Arcade Fire are about to release a new record, WE, their first in half a decade.
The perennial Best Band in Montreal, according to readers poll voters, may be collectively less of a presence in the city these days, particularly with its principals Win Butler and South Shore gal Régine Chassagne having relocated to New Orleans six years ago. But in an inverse snowbird MO, the couple spends their summers in Montreal and still own property here.
“Oh, always,” Win Butler said in an interview on May 2. “We go north in the summertime.”
When asked what he misses most about Montreal during the long stretches away, Butler had to highlight the people, the friends and the ease of cultural exchange that feels different from what’s found in other North American and European metropolises.
“So many of my closest friends are in Montreal. There’s such a magical interplay between Haitian, Caribbean, West and North African cultures, with Québécois, Canadians and Americans, such a cool, interesting mix of people. It’s cultural, it’s food and just the humanity. There’s a way that people are able to interact in Montreal that is very different from cities I’ve been to that have a similar mix, like New York and Paris; it feels like people can actually hang out together. There’s a lot more cultural interplay in a way that I find really profound and kind of unique to Montreal. That’s the main thing I missed.”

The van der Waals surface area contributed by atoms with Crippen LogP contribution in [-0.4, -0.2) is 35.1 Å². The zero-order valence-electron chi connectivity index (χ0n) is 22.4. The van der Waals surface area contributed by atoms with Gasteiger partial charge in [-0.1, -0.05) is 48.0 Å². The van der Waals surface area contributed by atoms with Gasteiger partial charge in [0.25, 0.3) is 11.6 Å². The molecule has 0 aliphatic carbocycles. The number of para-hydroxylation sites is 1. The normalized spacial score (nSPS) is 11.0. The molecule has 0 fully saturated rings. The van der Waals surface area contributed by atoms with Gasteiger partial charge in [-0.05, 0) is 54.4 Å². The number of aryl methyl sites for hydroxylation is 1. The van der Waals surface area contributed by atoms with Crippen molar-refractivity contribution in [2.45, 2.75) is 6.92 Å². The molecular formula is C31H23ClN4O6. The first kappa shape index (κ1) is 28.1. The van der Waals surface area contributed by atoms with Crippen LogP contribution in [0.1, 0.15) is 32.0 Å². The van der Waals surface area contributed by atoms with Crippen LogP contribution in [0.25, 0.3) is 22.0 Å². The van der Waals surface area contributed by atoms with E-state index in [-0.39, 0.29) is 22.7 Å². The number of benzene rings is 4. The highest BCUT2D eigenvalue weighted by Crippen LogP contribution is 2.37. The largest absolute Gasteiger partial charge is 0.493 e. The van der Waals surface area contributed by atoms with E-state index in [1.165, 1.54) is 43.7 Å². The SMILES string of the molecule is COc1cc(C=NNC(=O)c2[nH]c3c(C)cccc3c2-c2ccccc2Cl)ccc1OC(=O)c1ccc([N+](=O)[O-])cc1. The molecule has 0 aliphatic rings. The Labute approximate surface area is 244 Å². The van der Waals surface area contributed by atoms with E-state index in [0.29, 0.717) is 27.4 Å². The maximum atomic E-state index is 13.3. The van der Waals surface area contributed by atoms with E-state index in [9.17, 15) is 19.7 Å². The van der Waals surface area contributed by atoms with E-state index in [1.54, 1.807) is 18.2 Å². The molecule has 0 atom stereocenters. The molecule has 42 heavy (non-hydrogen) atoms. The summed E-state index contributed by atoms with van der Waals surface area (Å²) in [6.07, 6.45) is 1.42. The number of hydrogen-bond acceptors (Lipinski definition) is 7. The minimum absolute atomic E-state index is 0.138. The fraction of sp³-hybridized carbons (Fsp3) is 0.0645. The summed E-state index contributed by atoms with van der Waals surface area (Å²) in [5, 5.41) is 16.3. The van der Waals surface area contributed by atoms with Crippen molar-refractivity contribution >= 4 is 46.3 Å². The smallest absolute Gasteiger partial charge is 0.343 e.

The pandemic made travel difficult but not impossible, giving Butler a view into the havoc wreaked by the circumstances.
“I’ve been back a couple times since COVID, and I feel like it’s not the city I remember. It was hit really hard. Hopefully it’s starting to lift a little bit, but there’s a feeling like man, it’s been rough. Having survived many a Montreal winter, a combo of complete lockdown plus winter seems like it would break greater men than me.”
As for the Quebec curfew, which he saw from a distance, “It was already a pretty apocalyptic situation, then to add cops checking if you’re in your house — wow.”
When asked what prompted the move to New Orleans, Butler cited a gradual acclimatization to the culture and a Quebec connection that made the segue feel natural.
“We had been touring pretty intensely in the States, and particularly pre-Katrina, rolling into New Orleans felt like Port of Spain or Kingston, like fully Caribbean, not an American city — the energy of it is completely different. We played their jazz fest a couple times and ended up staying afterwards.
“There’s a really deep connection between Montreal and New Orleans. They’re my two favourite cities so I try to figure out a way that works with my life that I can spend time in both cities.”
Despite a brief runtime of not much more than 40 minutes, WE comes packed with all the things we associate with Arcade Fire: anthemic highs, vulnerable lows, memorable melodies and the song led by Régine Chassagne, almost always an unforgettable album highlight. (There’s also a cameo by Peter Gabriel in the self-titled album closer that feels right at home given the band’s previous guest spots by music legends like David Bowie and David Byrne.)
Some early reviews have praised the record’s “return to form,” an indirectly damning notion of more recent material that doesn’t sit quite right with Butler.